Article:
Guantánamo captive called himself jihadist

An Arab captive found dead inside a steel and cement cell at Guantánamo Bay this week was a Saudi Arabian army veteran who reportedly admitted to being a holy warrior in defense of Afghanistan but was not seeking to kill American soldiers.

Guards discovered the body of Abdul Rahman al Amri, 34, at about 1 p.m. Wednesday inside Camp 5 -- a maximum-security building equipped with interrogation rooms outfitted with video monitors, faux Persian carpets and reclining chairs and an ankle shackle.

But on Thursday, the detention center's new commander, Rear Adm. Mark Buzby, and his staff were exceptionally tight-lipped about what went wrong.

"I can't describe the circumstances, " said Navy Cmdr. Rick Haupt, a Guantánamo spokesman. "We will seek to understand what happened and prevent it from happening in the future."


A check of military documents and court records indicates that -- like the three Arab men who committed suicide in simultaneous hangings a year ago -- Amri was part of the detainee population who had never met with a U.S. attorney across five years in U.S. detention.

But, in a statement to a military panel at Guantánamo, he cast himself as a mere Islamic foot soldier who answered a call to jihad, or holy war, from Muslim Afghanistan.

A native of Taif, Saudi Arabia, he said he joined the movement after the 9/11 attacks, six months after his discharge from the Saudi military.

As a Saudi soldier, he said, he served nine years and four months and sometimes trained alongside U.S. troops.

"His intent was to go and fight for a cause that he believed in as a Muslim toward jihad, not to go and fight against the Americans, " according to a report written by the U.S. military officer for the Pentagon review panel that subsequently confirmed his status as an "enemy combatant."

"Had he wanted to kill Americans, " the officer wrote, quoting Amri, he could have done it during his military service "while he was side by side with them in Saudi Arabia."


In Afghanistan, he said, he saw al Qaeda leader Osama bin Laden, from afar; attended a "school for jihad" near Kandahar; then took up an AK-47 but was behind the lines at Tora Bora.

A statement from Guantánamo gave a slightly different account Thursday night.

"By his own account, al Amri volunteered to fight with local Taliban commander Mullah Abdul Al Hanan, and fought on the front lines north of Kabul, " the statement said. "In November 2001, he engaged in combat with U.S. forces in the Tora Bora Mountains."

It called him a "mid-level al Qaeda operative." It said he ran al Qaeda safe houses.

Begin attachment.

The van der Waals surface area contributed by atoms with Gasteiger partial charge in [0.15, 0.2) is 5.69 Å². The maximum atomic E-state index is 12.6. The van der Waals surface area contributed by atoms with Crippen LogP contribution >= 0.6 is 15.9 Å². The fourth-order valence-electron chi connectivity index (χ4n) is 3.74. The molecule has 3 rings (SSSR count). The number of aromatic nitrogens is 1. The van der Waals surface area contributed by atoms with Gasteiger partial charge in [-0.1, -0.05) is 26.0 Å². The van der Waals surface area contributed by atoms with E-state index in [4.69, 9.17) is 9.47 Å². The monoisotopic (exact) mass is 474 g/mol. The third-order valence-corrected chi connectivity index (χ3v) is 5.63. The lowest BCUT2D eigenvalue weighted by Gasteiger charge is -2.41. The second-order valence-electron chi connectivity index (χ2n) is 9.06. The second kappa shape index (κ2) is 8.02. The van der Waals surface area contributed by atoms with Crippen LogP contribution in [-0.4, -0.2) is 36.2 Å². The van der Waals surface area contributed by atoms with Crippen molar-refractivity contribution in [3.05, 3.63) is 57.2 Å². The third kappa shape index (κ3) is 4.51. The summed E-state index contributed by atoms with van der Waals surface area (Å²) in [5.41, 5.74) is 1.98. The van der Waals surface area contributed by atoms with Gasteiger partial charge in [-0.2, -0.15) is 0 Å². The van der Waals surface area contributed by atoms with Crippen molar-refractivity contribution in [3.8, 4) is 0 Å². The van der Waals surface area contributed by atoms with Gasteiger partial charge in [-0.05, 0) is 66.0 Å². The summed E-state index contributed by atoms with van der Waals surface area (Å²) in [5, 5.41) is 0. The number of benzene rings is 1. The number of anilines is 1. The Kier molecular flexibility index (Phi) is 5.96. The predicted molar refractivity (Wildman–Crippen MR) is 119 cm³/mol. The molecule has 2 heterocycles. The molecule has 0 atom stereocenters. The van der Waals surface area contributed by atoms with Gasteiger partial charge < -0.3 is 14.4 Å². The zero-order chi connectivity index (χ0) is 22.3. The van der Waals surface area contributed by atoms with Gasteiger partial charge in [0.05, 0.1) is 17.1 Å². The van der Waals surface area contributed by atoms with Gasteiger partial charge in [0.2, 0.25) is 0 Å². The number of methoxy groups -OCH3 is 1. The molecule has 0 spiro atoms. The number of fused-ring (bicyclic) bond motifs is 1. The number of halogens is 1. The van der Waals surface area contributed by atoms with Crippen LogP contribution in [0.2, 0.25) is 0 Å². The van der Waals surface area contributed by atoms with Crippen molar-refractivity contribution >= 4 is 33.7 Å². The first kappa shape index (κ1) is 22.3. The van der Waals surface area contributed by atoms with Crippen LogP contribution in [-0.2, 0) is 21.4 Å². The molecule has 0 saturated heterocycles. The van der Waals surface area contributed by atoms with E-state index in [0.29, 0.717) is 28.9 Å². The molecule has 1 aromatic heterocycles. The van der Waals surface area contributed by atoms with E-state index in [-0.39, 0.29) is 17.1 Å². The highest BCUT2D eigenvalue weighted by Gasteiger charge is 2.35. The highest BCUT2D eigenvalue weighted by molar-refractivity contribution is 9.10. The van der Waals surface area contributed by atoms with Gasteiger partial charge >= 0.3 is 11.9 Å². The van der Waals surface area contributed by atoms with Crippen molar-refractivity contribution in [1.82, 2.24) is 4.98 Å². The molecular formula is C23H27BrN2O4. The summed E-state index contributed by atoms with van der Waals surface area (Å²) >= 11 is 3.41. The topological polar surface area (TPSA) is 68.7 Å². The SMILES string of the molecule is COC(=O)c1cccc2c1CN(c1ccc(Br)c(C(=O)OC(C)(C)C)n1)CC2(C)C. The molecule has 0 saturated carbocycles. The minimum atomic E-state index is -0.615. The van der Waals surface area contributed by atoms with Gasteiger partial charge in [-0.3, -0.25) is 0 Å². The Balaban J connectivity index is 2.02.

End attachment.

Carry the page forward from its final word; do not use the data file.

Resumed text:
Amri was captured while surrendering to Pakistani police, presumably fleeing the war zone. He arrived at Guantánamo in February 2002, where he began his U.S. detention in the crude chain-linked-fence prison camp known as X-Ray.

Agents with the U.S. Naval Criminal Investigative Service were at Guantánamo on Thursday investigating the circumstances of the man's death -- and the American Civil Liberties Union in New York urged an independent investigation.

The NCIS is still investigating the triple suicides from last year, the first deaths of detainees in five years of Guantánamo detention and interrogation operations.

"Guantánamo Bay has operated for far too long under a shroud of secrecy, " said ACLU Executive Director Anthony Romero. "The global community and the American public have rightfully lost their trust in the U.S. government after countless reports of abuses and injustices at Guantánamo."


In perhaps a nod to the distrust, the military said it was bringing in an observer from the Miami-Dade Medical Examiner's office to watch a military pathologist conduct an autopsy. It was not immediately known Thursday which medical examiner was making the 500-mile trip from Miami to southeast Cuba.

In Riyadh, the Saudi Ministry of Interior issued a statement confirming that Amri's family had been told of his death and saying plans were underway to repatriate his remains to the kingdom.

A Saudi team was also visiting the isolated island base, at the invitation of the U.S. government, "to see the conditions of the Saudi detainees and bolster efforts to return them home as soon as possible."

There are about 80 Saudi captives at Guantánamo.

They include Mohammed al Qahtani, made famous as the suspected so-called 20th 9/11 hijacker who was subjected to such severe interrogation techniques that FBI agents protested, and a hunger striker whose attorneys say he has been fed through a tube tethered through his nose and into his stomach since 2005.